Who’s been sleeping in my bed?
Image: Optimum Releasing
Liam Neeson is all over the place these days. From voicing the feeble Aslan of Narnia, to reincarnating Hannibal in The A Team as well as Zeus in Clash of the Titans, he seems to be on a mission to prove he’s got more than one trick in his pony. He’s certainly leading man material, but his latest role isn’t going to aid him tremendously on his quest. Although, it won’t slow him down either.
Neeson plays Dr. Martin Harris, a man who wakes up after a car accident to discover that his wife (Mad Men’s very own Betty Draper) doesn’t recognise him, and another man has assumed his identity. Without his passport or any way of proving who he is, the doctor must work fast to unravel the mystery – with the help of a certain Kruger.
From the moment Harris and his wife jump into a taxi at a Berlin airport, at which the taxi driver appears to forget to put Harris’s briefcase in the boot, you’re aware that this is not going to be the most challenging ride, and that we’re venturing into the rather “well-known” - a massive close-up of the forgotten case clearly signifies that 1, the driver’s a bit of a plonker 2, Harris is a bit of a plonker for not carrying the most important piece of luggage in his hand and 3, drama is a coming. And so it does. On Harris’s way back to the airport to retrieve the case, his taxi ends up at the bottom of the sea and he – thanks to some handy work from taxi driver Diana Kruger, whose behaviour suggests that this is not the first time she’s found herself in deep water – winds up with amnesia in a dodgy German hospital (the doctors clearly don’t want him to remember). This forces Neeson into the night of day to find Ms. Kruger so that the pair can fight fire with a frazzled memory.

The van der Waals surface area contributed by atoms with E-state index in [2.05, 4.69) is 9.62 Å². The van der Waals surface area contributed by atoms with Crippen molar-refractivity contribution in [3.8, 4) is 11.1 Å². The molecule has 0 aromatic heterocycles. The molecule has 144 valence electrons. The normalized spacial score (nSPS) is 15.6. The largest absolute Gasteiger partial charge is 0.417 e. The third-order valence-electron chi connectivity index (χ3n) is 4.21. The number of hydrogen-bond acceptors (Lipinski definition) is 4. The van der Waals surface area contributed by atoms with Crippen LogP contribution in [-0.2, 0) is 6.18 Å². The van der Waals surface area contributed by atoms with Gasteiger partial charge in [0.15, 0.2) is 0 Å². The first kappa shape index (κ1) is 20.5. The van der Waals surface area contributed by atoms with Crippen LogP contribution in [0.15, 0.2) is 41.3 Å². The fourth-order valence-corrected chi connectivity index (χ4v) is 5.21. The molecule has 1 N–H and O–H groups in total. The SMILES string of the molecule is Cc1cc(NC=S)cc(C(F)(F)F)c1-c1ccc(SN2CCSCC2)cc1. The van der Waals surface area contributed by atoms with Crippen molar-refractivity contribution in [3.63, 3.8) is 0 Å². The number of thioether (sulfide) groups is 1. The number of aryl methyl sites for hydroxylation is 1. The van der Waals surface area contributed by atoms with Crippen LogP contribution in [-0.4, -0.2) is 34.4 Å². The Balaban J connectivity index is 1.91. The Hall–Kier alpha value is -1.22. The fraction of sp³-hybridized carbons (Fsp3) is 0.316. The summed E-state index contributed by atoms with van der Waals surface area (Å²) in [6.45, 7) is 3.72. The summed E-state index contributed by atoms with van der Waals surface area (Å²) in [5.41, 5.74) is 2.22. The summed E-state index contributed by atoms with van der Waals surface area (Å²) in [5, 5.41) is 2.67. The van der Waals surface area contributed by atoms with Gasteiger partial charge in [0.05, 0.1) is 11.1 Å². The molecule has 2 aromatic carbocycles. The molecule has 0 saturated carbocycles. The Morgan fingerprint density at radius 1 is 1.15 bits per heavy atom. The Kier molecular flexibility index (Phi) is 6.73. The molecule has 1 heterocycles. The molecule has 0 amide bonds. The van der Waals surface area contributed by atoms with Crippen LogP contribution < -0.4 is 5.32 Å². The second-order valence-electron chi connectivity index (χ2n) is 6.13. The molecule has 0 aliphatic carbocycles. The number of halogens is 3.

The plot is reasonable enough; however the script veers off-track occasionally and we’re left with quite a few implausible scenarios, for example, if you’re planning to kill someone, do you really plant a bomb in their hotel room 3 months before d-day? It’s unlikely, but these silly set-ups actually make the movie quite enjoyable, oddly enough.
Unknown may fancy itself the serious action thriller, but some unintentionally funny moments amidst all the action, as well as some blatant, foreseeable manoeuvres from the director stop it from being such a thriller. But while the film doesn’t give its audience much credit, the drama is well-paced and the movie does have enough substance to keep you in your seat until the end. It won’t be winning any awards any time soon, but if you’re looking for a popcorn movie to keep you amused for a couple of hours, Unknown isn’t all that bad.
Verdict: Silly and implausible in places, but a watchable film nonetheless.